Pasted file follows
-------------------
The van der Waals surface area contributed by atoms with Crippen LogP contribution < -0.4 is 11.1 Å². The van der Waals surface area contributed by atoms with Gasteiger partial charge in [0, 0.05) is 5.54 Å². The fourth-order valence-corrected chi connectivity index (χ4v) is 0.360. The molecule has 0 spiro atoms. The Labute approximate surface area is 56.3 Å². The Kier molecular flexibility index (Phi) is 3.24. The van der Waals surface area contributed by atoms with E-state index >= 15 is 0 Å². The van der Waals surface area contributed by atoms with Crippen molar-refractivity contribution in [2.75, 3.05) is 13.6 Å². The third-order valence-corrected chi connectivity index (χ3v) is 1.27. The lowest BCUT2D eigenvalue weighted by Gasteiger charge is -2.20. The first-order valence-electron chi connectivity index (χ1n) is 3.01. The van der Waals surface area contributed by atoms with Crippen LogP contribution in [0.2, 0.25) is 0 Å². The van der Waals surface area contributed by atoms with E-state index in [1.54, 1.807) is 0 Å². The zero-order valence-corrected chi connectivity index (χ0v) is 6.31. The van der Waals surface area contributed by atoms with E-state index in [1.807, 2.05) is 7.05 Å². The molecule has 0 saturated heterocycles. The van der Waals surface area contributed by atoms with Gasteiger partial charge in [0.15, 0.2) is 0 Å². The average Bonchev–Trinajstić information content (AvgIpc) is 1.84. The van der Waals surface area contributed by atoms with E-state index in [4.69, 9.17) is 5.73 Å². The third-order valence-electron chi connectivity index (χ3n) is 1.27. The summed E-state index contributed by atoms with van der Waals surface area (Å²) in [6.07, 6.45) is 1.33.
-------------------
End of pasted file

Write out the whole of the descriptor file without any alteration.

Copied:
The van der Waals surface area contributed by atoms with Crippen LogP contribution < -0.4 is 11.1 Å². The van der Waals surface area contributed by atoms with Gasteiger partial charge in [0, 0.05) is 5.54 Å². The fourth-order valence-corrected chi connectivity index (χ4v) is 0.360. The molecule has 0 spiro atoms. The Labute approximate surface area is 56.3 Å². The Kier molecular flexibility index (Phi) is 3.24. The van der Waals surface area contributed by atoms with E-state index >= 15 is 0 Å². The van der Waals surface area contributed by atoms with Crippen molar-refractivity contribution in [2.75, 3.05) is 13.6 Å². The third-order valence-corrected chi connectivity index (χ3v) is 1.27. The lowest BCUT2D eigenvalue weighted by Gasteiger charge is -2.20. The first-order valence-electron chi connectivity index (χ1n) is 3.01. The van der Waals surface area contributed by atoms with Crippen LogP contribution in [0.2, 0.25) is 0 Å². The van der Waals surface area contributed by atoms with E-state index in [1.54, 1.807) is 0 Å². The zero-order valence-corrected chi connectivity index (χ0v) is 6.31. The van der Waals surface area contributed by atoms with E-state index in [1.807, 2.05) is 7.05 Å². The molecule has 0 saturated heterocycles. The van der Waals surface area contributed by atoms with Gasteiger partial charge in [0.15, 0.2) is 0 Å². The average Bonchev–Trinajstić information content (AvgIpc) is 1.84. The van der Waals surface area contributed by atoms with E-state index in [4.69, 9.17) is 5.73 Å². The third-order valence-electron chi connectivity index (χ3n) is 1.27. The summed E-state index contributed by atoms with van der Waals surface area (Å²) in [6.07, 6.45) is 1.33.